A graduate of the prestigious Rochester Institute of Technology, Gail spent more than 14 years with Gittings Portrait Studio in Dallas, TX  where she learned to capture the extraordinary in ordinary people. Gail earned the degrees of Master of Photography in 1981 and Photographic Craftsman in 1996 from Professional Photographers of America (PPA). Gail Nogle is also the mother of Jesuit graduate, Harold B Nogle lll ’02.

David Collins '84. March 23 – May 30, 2018


As part of Jesuit’s 75th Anniversary celebration, The JDM celebrated the work of Alumni artist, David Collins ’84 in conjunction with David Collins’ exhibition, Day Shift at Valley House Gallery. He earned a BFA in painting from theRhode Island School of Design. He is a two-time recipient of the Yaddo Fellowship. His work has been featured in The New York Times and Dallas Art News and is in several private and corporate collectionsAll works included in the exhibition were on loan from Valley House Gallery. 

Courage: Lewis & Clark, Wild Waterways & Wayfairings: Photography by Dr. David Ranney with works from the Jesuit Dallas Museum Collection. January 9 – March 9, 2018


In 1804, with instructions from President Thomas Jefferson, Meriwether Lewis and William Clark set out from St. Louis on their transcontinental journey of exploration. Dr. David Ranney is a landscape and wildlife photographer who grew up near the Lewis and Clark Trail on the Missouri River in Yankton, South Dakota. Dr. Ranney’s photography has taken him to 45 countries and all of the world’s continents. He is best known for images of our country’s historic western trails, including the Lewis and Clark, Oregon and Santa Fe. The exhibition featured photographs of the Expedition trail as well as works from the Jesuit Dallas Museum collection.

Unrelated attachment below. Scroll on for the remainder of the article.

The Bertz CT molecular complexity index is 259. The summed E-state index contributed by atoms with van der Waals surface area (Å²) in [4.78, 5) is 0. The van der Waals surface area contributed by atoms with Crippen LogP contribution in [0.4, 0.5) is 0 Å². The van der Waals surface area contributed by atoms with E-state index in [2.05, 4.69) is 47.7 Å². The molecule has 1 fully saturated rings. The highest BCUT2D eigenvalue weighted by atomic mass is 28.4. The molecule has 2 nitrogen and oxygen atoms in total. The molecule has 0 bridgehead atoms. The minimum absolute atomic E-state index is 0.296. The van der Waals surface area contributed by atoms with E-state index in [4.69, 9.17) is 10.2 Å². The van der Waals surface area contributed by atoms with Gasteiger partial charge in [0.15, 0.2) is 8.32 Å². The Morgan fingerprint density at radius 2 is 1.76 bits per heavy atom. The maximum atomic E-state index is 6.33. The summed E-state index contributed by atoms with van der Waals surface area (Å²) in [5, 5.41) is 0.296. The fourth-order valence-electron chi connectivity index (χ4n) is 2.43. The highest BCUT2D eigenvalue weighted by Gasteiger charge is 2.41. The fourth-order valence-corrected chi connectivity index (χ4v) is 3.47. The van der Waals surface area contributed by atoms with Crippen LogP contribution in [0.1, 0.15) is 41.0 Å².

Jared Moossy’98 Photography and Brooks Oliver, Ceramics,  September 8 – December 15, 2017

To celebrate the 75th Anniversary of the school, two important alumni artists were featured. Jared Moossy is an established photographer worked in war torn and impoverished countries, and was Director of Photography on the HBO series Witness. He is an advocate for human rights  Moossy has used his art of photography and cinematography to capture human suffering in its purest form. He has risked his life, time and time again, to tell stories. He has traveled the world, and through his evocative images given voice to people who have been silenced. Brooks Oliver’06 received his BFA from SMU and his MFA from Penn State. He  was a Fellow at the internationally renowned Archie Bay Foundation in Helena, Montana. Recently he has been teaching with West Virginia University's Ceramics program in Jingdezhen, China. Mr. Oliver was awarded the distinction of being named a 2017 Emerging Artist by the National Council of the Education of the Ceramic Arts. He is currently a lecturer in Ceramics at UNT College of Visual Arts & Design.

Disney & AnimationMarch 23 – May 26, 2017, Historical Library


Walt Disney was known as an artistic visionary.  This exclusive exhibition included more than 55 drawings, artwork and original cells, from such classic Disney animated films as Pinocchio, Peter Pan, Fantasia, Sleeping Beauty and Snow White. All works included in the exhibition were loan from a private collector.

Johannes Boekhoudt: Beyond the Rain, January 9 – March 9, 2017, Historical Library